2. Fallen by Linda Castillo
Fans of Linda Castillo’s New York Times best-selling Kate Burkholder series will love the latest entry, which was published in July 2021. The book begins with a grisly murder in Amish country. When the chief of police, Kate Burkholder, realizes she knew the victim, she sets out to catch the culprit and sets off a chain of events and reckonings no one expects—especially Kate. For more great reads, sign up for one of these book subscription boxes.
3. My Sister, the Serial Killer by Oyinkan Braithwaite
An instant favorite when it was released in 2018, this book tells the story of Korede, a Nigerian woman whose sister is prettier, more popular, and quite possibly a serial killer. Hilarious and scary as heck at the same time, this novel has redefined murder mysteries for the better. When you’re done, read these other books by Black authors.
4. The Girl with the Dragon Tattoo by Stieg Larsson
Get ready for nonstop twists with Stieg Larsson’s 2005 international best seller. Swedish journalist Mikael Blomkvist teams up with Lisbeth Salander—a tattooed, pierced, punk-rock hacker—to solve a crime that’ll leave you guessing until you hit the climax. What unravels is an atmospheric story filled with love, intrigue, and family secrets. The mystery makes this a quick read, but if you’re looking for something even quicker, try one of these short books.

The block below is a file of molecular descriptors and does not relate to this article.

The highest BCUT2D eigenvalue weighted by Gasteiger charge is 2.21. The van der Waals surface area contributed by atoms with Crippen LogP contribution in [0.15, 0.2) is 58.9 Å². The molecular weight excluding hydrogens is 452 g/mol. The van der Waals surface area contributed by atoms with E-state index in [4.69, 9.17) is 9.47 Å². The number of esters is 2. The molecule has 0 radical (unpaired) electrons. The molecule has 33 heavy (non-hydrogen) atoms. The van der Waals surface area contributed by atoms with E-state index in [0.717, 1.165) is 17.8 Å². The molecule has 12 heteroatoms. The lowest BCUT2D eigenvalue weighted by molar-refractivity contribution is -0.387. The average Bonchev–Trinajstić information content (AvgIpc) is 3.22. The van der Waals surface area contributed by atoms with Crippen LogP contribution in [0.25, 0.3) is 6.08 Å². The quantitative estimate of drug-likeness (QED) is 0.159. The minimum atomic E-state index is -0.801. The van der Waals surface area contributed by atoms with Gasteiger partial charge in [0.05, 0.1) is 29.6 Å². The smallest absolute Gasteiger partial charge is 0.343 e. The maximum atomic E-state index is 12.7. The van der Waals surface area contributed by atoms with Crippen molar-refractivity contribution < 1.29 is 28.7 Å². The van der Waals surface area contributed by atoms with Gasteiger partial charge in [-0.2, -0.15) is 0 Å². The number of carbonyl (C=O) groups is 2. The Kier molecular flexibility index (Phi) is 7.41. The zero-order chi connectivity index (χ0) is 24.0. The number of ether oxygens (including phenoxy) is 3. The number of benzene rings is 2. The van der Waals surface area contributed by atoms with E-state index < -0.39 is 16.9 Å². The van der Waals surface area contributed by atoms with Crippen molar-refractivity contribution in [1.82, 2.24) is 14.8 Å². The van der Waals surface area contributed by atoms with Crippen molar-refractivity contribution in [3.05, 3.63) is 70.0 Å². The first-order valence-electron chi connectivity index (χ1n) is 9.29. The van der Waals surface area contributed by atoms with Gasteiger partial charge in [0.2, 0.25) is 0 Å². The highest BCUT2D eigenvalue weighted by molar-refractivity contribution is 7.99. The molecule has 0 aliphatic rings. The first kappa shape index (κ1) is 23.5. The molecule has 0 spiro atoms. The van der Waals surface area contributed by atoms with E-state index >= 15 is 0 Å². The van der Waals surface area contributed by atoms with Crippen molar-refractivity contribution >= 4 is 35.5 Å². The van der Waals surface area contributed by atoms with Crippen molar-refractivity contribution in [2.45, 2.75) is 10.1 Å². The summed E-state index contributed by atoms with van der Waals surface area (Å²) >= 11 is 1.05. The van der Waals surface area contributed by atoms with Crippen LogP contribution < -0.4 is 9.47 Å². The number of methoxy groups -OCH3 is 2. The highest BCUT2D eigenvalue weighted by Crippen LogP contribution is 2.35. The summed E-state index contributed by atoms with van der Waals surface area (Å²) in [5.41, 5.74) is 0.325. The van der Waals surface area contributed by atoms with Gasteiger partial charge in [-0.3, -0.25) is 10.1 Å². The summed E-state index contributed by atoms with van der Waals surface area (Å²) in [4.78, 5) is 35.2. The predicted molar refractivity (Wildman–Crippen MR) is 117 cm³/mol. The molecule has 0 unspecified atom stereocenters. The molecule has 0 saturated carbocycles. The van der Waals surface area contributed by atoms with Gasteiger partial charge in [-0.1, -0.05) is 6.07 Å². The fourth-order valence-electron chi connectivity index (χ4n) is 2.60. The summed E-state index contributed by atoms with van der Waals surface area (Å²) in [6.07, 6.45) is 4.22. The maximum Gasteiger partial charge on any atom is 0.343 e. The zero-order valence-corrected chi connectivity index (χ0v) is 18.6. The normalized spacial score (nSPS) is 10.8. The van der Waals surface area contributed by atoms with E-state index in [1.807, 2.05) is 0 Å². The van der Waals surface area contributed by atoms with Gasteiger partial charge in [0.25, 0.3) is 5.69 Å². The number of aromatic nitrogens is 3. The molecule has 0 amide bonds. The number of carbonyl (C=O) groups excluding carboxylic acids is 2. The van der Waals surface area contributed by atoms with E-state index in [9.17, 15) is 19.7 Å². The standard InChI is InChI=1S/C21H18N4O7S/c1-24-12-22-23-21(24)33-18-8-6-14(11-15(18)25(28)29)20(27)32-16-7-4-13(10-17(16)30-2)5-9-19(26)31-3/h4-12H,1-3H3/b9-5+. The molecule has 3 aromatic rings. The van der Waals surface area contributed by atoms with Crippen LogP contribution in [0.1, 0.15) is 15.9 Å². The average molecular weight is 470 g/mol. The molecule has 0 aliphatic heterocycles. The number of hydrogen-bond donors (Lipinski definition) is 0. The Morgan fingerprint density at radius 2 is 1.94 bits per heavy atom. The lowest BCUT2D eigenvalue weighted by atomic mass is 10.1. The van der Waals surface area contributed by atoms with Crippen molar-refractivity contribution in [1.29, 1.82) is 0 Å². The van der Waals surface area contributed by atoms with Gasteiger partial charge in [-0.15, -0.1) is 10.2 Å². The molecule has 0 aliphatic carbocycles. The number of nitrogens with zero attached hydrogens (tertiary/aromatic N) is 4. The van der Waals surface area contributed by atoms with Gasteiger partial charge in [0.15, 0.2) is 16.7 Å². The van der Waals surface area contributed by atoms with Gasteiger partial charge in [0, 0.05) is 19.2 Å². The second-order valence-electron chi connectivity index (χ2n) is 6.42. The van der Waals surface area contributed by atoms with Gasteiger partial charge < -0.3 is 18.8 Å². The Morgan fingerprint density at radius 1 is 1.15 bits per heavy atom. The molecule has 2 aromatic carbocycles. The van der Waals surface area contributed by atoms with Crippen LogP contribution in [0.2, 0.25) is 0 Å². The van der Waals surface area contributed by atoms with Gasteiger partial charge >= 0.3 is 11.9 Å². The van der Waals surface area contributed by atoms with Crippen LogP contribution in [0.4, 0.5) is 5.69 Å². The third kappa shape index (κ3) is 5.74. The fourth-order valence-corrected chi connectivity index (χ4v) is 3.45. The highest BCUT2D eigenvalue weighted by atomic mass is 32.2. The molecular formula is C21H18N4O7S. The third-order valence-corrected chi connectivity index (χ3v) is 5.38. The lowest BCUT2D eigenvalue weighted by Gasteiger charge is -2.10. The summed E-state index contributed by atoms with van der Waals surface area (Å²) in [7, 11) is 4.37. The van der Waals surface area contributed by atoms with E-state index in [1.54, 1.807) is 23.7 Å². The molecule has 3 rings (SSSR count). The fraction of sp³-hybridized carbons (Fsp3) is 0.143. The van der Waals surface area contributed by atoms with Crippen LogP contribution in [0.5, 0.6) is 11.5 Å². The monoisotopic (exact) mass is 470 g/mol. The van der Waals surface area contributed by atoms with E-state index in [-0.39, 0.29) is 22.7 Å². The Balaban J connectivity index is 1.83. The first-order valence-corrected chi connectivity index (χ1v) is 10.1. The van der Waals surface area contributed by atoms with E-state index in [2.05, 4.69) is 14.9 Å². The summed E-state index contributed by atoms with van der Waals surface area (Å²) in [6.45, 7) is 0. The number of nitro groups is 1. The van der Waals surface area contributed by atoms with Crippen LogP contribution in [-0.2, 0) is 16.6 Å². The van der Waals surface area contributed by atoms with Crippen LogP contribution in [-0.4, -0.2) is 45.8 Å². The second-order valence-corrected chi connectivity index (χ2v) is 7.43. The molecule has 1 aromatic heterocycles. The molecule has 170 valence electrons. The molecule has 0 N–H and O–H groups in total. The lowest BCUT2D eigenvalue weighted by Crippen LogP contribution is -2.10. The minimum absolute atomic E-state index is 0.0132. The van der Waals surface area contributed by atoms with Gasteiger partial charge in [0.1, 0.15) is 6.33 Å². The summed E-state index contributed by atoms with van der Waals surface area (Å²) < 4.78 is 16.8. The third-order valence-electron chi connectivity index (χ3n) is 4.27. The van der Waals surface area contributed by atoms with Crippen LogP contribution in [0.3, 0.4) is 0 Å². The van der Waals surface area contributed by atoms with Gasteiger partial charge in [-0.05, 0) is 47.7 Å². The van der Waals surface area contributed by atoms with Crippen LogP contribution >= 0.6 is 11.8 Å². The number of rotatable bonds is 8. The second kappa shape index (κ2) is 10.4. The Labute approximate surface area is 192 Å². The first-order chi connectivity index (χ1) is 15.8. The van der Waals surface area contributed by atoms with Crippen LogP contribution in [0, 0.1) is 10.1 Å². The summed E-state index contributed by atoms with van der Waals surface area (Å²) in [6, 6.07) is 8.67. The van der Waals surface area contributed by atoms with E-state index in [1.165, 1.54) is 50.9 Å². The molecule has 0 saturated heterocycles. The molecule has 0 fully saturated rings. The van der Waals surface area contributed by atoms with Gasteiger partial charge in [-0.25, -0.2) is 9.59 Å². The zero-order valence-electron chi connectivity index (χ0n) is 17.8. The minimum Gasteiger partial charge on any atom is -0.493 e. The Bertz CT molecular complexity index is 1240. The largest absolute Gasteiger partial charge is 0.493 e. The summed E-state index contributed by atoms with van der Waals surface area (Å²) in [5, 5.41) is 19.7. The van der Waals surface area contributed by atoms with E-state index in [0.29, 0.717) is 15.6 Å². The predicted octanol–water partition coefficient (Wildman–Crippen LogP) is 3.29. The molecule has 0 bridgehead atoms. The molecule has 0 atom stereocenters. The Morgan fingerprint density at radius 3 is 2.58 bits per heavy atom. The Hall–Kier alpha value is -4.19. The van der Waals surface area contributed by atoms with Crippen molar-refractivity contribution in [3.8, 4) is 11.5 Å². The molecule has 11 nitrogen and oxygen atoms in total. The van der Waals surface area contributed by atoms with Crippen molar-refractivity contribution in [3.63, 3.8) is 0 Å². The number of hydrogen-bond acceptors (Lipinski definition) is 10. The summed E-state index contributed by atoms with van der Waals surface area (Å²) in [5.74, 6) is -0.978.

5. Where the Crawdads Sing by Delia Owens
This 2018 international best seller and Reese’s Book Club pick zeros in on a lone girl living in the marshes of North Carolina in the late ’60s. When a handsome, popular local is found murdered, all eyes turn to the mysterious “Marsh Girl.” What unfolds is a story of love and loss, survival, and the healing power of the natural world. And yet all of that revolves around a suspenseful whodunnit. You’d be hard-pressed to find a reader who wasn’t enthralled by this gem of a story. Case in point: Of its more than 194,000 Amazon reviews, nearly 141,000 are five stars.
6. Runner by Tracy Clark